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‘Risky Fun’ or ‘Authentic Science’? How Teachers’ Beliefs Influence their Practice during a Professional Development Programme on Outdoor Learning

Research output: Contribution to journalArticle

Original languageEnglish
Pages (from-to)409-433
JournalInternational Journal of Science Education
Volume38
Issue number3
DOIs
Publication statusPublished - 26 Feb 2016

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Abstract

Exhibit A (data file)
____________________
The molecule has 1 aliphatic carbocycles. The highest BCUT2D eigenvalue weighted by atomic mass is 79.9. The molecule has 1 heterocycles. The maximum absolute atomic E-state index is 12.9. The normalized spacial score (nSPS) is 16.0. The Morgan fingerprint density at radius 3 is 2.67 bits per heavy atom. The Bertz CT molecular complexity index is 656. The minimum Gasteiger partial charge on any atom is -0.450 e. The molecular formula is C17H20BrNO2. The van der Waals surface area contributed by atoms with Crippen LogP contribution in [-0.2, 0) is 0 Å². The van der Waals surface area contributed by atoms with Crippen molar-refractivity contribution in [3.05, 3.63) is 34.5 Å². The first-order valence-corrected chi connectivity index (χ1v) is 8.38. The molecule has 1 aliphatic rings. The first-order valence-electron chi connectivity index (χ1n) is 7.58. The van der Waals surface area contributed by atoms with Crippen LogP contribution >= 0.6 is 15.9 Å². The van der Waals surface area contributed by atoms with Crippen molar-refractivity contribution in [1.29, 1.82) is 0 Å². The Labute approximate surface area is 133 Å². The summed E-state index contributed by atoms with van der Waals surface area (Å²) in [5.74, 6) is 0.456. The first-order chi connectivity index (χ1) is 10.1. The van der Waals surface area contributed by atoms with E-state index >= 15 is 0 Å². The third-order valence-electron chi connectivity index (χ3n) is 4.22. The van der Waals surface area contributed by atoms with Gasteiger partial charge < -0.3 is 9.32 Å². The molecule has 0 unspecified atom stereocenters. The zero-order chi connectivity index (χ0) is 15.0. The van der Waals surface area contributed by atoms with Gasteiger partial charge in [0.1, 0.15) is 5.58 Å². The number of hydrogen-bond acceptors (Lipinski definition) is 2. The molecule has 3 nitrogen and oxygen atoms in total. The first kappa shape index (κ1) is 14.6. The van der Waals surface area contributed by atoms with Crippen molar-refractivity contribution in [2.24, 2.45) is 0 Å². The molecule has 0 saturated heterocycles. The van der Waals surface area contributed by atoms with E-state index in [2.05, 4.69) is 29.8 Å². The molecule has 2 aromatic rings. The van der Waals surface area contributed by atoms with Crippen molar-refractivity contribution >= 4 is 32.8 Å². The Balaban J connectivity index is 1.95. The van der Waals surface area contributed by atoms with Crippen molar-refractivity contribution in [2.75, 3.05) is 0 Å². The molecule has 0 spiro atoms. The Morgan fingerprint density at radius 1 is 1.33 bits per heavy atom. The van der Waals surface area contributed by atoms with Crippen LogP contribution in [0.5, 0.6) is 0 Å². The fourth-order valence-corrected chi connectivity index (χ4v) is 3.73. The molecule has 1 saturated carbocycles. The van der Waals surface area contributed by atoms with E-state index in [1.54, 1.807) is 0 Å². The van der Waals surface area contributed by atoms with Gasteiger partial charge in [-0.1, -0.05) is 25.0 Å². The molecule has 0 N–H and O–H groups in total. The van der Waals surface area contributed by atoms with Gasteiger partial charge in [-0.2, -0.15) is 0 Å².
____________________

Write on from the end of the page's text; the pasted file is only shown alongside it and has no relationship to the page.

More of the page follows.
Teaching outdoors has been established as an important pedagogical strategy, however science classes rarely take place outside. Previous research has identified characteristics of teachers who have integrated out-of-classroom opportunities into their teaching repertoire, yet little is understood as to why teachers make these different pedagogical decisions. This paper explores the relationship between secondary science teachers’ beliefs and their pedagogical practice during a two-year professional development programme associated with the ‘Thinking Beyond the Classroom’ project. Using data from lesson observations, interviews, session questionnaires and field notes, six teacher case studies were developed from participants completing the programme. Data analysis reveals that teachers who successfully taught outside generally held social constructivist beliefs about learning and valued ‘authentic’ science opportunities. Conversely, teachers who were less successful in teaching outside generally held traditional learning beliefs and simply valued the outdoors for the novelty and potential for fun. All the case study teachers were concerned about managing student learning outside, and for the majority, their concerns influenced their subsequent pedagogical practice. The findings are discussed in detail, as are the implications for pre-service and in-service professional development programmes related to outdoor science learning.

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